Cheetahs the enigma in riddle of South African dominance
Cheetahs Johan Goosen, left and Piet van Zyl celebrate their win over the Hurricanes. AAP Image/SNPA, Ross Setford
Quite a few theories are going around as to how South Africa, not deemed the strongest conference in Super Rugby, has been able to provide three teams for the play-offs.
I have previously expressed my opinion that the Conference system is flawed and lacking credibility, so for the purpose of this discussion I am going to look at some facts.
I have run the results of the past two seasons and found interesting if not surprising statistics. There is one team in the competition that is an enigma, and their results are the catalyst for South Africa’s dominance in the play-offs.
Over the past two years these are the log points gained by each team inside their own conferences.
Stormers 60, Reds 56, Crusaders 52, Bulls 51, Waratahs 49, Sharks 45, Brumbies 41, Highlanders 40, Chiefs 38, Hurricanes 35, Blues 33, Force 26, Rebels 21, Lions 20 and Cheetahs 17.
From these results it is clear how competitive the matches have been within the New Zealand Conference. One could argue the consequences one of two ways.
You could consider that the equality between these teams gives them all a fighting chance to qualify by winning their matches against the South African and Australian franchises, or you could argue that it reduces their chances of having more than two teams qualify.
When considering the non-derby matches, these are the log points gained in the last two season by each team.
Sharks 55, Crusaders 54, Stormers 53, Reds 52, Chiefs 50, Hurricanes 48, Bulls 46, Cheetahs 45, Blues 43, Highlanders 39, Brumbies 34, Waratahs 27, Force 22, Rebels 19 and Lions 18.
From these results it shows which teams have been most successful over the past two seasons against the other two nations’ teams. Remember each team plays eight derby matches and eight international matches per season, and when you compare the non-derby statistics, there are six teams who stand out as gaining more log points outside of their conferences than inside.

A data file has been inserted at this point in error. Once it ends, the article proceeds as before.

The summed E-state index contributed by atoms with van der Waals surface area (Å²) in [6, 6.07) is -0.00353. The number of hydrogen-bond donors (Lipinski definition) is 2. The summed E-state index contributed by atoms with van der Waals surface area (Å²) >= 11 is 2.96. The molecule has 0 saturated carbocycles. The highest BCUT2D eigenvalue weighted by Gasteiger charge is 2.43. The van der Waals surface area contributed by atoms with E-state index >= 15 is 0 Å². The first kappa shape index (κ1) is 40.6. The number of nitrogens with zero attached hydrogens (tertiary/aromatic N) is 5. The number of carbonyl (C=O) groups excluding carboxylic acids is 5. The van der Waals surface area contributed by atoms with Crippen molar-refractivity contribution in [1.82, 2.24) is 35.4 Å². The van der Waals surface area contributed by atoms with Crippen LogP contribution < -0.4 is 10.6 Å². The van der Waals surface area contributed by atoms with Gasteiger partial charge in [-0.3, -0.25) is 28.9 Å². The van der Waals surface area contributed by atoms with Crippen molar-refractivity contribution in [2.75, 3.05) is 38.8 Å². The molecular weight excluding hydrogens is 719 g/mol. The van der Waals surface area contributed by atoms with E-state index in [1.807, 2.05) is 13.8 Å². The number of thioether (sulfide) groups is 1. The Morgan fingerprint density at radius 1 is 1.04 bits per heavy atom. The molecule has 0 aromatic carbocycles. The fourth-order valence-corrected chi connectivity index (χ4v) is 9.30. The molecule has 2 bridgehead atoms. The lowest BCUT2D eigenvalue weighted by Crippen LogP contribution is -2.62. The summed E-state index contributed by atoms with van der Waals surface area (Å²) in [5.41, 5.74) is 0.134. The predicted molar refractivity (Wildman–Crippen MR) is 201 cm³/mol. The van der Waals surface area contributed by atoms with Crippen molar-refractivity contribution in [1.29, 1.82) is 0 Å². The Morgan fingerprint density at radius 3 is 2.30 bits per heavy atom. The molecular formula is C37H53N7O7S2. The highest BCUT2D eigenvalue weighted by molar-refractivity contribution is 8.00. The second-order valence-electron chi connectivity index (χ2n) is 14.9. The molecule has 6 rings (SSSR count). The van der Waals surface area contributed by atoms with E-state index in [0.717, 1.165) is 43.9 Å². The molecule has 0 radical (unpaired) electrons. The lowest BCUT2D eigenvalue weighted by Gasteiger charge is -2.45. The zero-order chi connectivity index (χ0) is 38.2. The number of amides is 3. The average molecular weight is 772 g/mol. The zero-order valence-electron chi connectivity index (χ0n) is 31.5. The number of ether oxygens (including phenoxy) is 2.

Teams with a nett positive log point difference outside their conference were: Cheetahs 28, Hurricanes 13, Chiefs 12, Blues 10, Sharks 10 and Crusaders 2.
Now the enigma in this competition is none other than the Cheetahs, bottom dweller when it comes to the South African derbies. Consider that during the past two years they have not had one single victory over the Sharks, Bulls or Stormers, gaining only 17 log points from their own conference. Yet in 2011 they scalped the Waratahs (qualifiers), Crusaders (qualifiers) and Brumbies, and the in 2012 took the Hurricanes and Waratahs, for a total of 45 log points outside their conference.
They are in fact the perfect foil for the South African conference, taking zero points from the big three, yet competing very well with overseas teams.
That in my view is the single most determining factor in the qualifying results for the South African teams.
Some may say it is because of the Lions being bottom dwellers, yet every conference has had one team at least every year that has been disappointing. The Blues this year had no wins in their conference, the Rebels had no wins against the Reds or Brumbies, and the Cheetahs had no wins against the Sharks, Bulls or Stormers.
It’s what those bottom-dwellers do when they play outside their conference that can really make the difference.
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